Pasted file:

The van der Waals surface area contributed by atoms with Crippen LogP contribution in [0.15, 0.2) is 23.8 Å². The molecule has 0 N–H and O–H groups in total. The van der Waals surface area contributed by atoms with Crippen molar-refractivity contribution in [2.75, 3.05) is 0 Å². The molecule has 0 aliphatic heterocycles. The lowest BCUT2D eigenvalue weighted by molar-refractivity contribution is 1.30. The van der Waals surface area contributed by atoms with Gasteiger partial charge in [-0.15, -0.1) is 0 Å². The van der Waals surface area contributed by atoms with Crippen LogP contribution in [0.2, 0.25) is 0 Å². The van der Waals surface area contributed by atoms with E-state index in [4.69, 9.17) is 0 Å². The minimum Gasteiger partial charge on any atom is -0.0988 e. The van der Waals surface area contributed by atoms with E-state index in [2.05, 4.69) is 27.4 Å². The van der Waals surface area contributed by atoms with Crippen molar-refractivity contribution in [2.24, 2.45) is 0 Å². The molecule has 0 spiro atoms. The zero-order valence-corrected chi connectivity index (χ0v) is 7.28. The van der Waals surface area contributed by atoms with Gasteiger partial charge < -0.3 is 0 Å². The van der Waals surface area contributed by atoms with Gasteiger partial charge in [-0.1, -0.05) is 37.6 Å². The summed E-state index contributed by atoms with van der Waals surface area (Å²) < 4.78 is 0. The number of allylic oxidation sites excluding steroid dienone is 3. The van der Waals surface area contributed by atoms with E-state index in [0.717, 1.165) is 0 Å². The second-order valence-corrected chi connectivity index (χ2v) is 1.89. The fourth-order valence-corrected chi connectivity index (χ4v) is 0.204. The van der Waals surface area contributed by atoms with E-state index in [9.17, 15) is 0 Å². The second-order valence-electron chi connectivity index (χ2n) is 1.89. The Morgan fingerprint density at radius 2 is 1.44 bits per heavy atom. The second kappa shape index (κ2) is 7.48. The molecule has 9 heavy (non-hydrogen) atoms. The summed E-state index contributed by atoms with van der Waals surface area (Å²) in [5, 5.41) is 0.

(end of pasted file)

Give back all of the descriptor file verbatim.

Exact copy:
The van der Waals surface area contributed by atoms with Crippen LogP contribution in [0.15, 0.2) is 23.8 Å². The molecule has 0 N–H and O–H groups in total. The van der Waals surface area contributed by atoms with Crippen molar-refractivity contribution in [2.75, 3.05) is 0 Å². The molecule has 0 aliphatic heterocycles. The lowest BCUT2D eigenvalue weighted by molar-refractivity contribution is 1.30. The van der Waals surface area contributed by atoms with Gasteiger partial charge in [-0.15, -0.1) is 0 Å². The van der Waals surface area contributed by atoms with Crippen LogP contribution in [0.2, 0.25) is 0 Å². The van der Waals surface area contributed by atoms with E-state index in [4.69, 9.17) is 0 Å². The minimum Gasteiger partial charge on any atom is -0.0988 e. The van der Waals surface area contributed by atoms with E-state index in [2.05, 4.69) is 27.4 Å². The van der Waals surface area contributed by atoms with Crippen molar-refractivity contribution in [2.24, 2.45) is 0 Å². The molecule has 0 spiro atoms. The zero-order valence-corrected chi connectivity index (χ0v) is 7.28. The van der Waals surface area contributed by atoms with Gasteiger partial charge < -0.3 is 0 Å². The van der Waals surface area contributed by atoms with Gasteiger partial charge in [-0.1, -0.05) is 37.6 Å². The summed E-state index contributed by atoms with van der Waals surface area (Å²) < 4.78 is 0. The number of allylic oxidation sites excluding steroid dienone is 3. The van der Waals surface area contributed by atoms with E-state index in [0.717, 1.165) is 0 Å². The second-order valence-corrected chi connectivity index (χ2v) is 1.89. The fourth-order valence-corrected chi connectivity index (χ4v) is 0.204. The van der Waals surface area contributed by atoms with E-state index in [9.17, 15) is 0 Å². The second-order valence-electron chi connectivity index (χ2n) is 1.89. The Morgan fingerprint density at radius 2 is 1.44 bits per heavy atom. The second kappa shape index (κ2) is 7.48. The molecule has 9 heavy (non-hydrogen) atoms. The summed E-state index contributed by atoms with van der Waals surface area (Å²) in [5, 5.41) is 0.